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Analyze the output of tsc --generatetrace

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@typescript/analyze-trace is tool for analyzing the output of tsc --generateTrace in a fast and digestible way (rather than more involved diagnostics here).

Note: The goal is to identify clear-cut hot-spots and provide enough context to extract a small repro. The repro can then be used as the basis of a bug report or a starting point for manual code inspection or profiling.


The short version is to run these commands:

tsc -p path/to/tsconfig.json --generateTrace traceDir
npm install --no-save @typescript/analyze-trace
npx analyze-trace traceDir

Each of these commands do the following:

  1. Building your project with --generateTrace targeting a specific directory (e.g.tsc -p path/to/tsconfig.json --generateTrace traceDir) will create a new traceDir directory with paired trace and types files. Note that running with -b/--build mode works as well.
  2. Installing @typescript/analyze-trace makes its various commands available in your project.
  3. Running npx analyze-trace traceDir outputs a sorted list of compilation hot-spots - places where TypeScript is taking a high amount of time.

The analyzer tries to refer back to files from your project to provide better output, and uses relative paths to do so. If your project changed since running tsc --generateTrace, or you moved your trace output directory, then the tool's results may be misleading. For best results, re-run --generateTrace when files and dependencies are updated, and ensure the trace output is always in the same relative location with respect to the input project.

You can run npx analyze-trace --help to find out about other options including:

--skipMillis [number]100Suppress events that take less than the specified number of milliseconds. Reduce this value to see more output (maybe on faster machines), and increase it to reduce clutter.
--forceMillis [number]500Report all un-skipped events that take longer than the specified number of milliseconds. Reduce it to reveal more potential hot-spots that the built-in heuristic will not flag. Note that forceMillis is always lower-bounded by skipMillis.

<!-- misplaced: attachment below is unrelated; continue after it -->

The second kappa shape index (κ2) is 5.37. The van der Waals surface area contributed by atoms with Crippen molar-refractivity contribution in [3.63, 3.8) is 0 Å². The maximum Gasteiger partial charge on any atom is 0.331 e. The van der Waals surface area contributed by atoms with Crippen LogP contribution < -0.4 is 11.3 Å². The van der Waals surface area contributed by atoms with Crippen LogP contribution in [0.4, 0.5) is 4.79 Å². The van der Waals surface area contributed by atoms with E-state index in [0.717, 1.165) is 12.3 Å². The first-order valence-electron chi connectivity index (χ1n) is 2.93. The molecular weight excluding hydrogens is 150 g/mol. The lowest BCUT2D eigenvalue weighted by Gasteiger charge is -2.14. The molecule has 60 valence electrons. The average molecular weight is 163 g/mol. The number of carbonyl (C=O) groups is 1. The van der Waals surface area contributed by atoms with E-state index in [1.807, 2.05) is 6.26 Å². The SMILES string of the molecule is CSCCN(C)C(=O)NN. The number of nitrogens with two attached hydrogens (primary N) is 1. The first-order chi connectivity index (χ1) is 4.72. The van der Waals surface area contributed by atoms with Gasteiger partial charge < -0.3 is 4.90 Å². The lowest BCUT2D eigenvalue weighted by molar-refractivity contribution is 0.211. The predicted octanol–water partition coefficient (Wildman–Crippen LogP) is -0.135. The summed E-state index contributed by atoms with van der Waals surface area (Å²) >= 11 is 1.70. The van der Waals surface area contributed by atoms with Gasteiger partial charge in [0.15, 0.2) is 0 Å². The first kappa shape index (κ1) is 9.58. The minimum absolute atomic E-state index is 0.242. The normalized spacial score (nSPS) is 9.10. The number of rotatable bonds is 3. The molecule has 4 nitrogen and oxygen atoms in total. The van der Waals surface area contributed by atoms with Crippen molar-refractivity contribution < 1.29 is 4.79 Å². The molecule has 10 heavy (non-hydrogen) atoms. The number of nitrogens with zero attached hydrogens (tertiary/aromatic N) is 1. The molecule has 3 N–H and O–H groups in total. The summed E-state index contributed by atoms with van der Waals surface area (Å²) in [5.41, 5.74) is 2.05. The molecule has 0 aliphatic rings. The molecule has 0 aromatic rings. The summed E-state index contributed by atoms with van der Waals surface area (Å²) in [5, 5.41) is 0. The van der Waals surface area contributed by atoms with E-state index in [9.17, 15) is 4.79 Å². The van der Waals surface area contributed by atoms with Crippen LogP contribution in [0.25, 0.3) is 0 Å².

--color [boolean]trueColor the output to make it easier to read. Turn this off when redirecting output to a file.
--expandTypes [boolean]trueExpand the names of types when printing them. Turn this off when types are too verbose.
--json [boolean]falseExperimental and unstable: Produce JSON output for programmatic consumption.

For a simplified view of a types.json file (useful when investigating an individual trace), you can run npx simplify-trace-types traceDir/types.json output.txt. Note that the resulting file is for human consumption and should not be passed to the analyzer (i.e. don't clobber the original).

Interpreting Results

The analyze-trace output will try to highlight the most expensive portions of a compilation that it was able to measure (a.k.a. "hot spots"). Each hot spot may have a breakdown of other contributing hot spots.

Hot Spots

analyze-trace will also try to point out when multiple versions of the same npm package were loaded and type-checked.

Output may look like the following:

Hot Spots
├─ Check file /some/sample/project/node_modules/typescript/lib/lib.dom.d.ts (899ms)
├─ Check file /some/sample/project/node_modules/@types/lodash/common/common.d.ts (530ms)
│  └─ Compare types 50638 and 50640 (511ms)
│     └─ Compare types 50643 and 50642 (511ms)
│        └─ Compare types 50648 and 50644 (511ms)
│           └─ Determine variance of type 50492 (511ms)
│              └─ Compare types 50652 and 50651 (501ms)
|                 └─ ...
├─ Check file /some/sample/project/node_modules/@types/babel__traverse/index.d.ts (511ms)
└─ Check file /some/sample/project/node_modules/@types/react/index.d.ts (507ms)

Each step here is annotated with check times (e.g. checking two types in lodash took over 500ms).

Some common messages include the following:

"Compare types 1234 and 5678"TypeScript had to check whether two types with internal IDs 1234 and 5678 were related.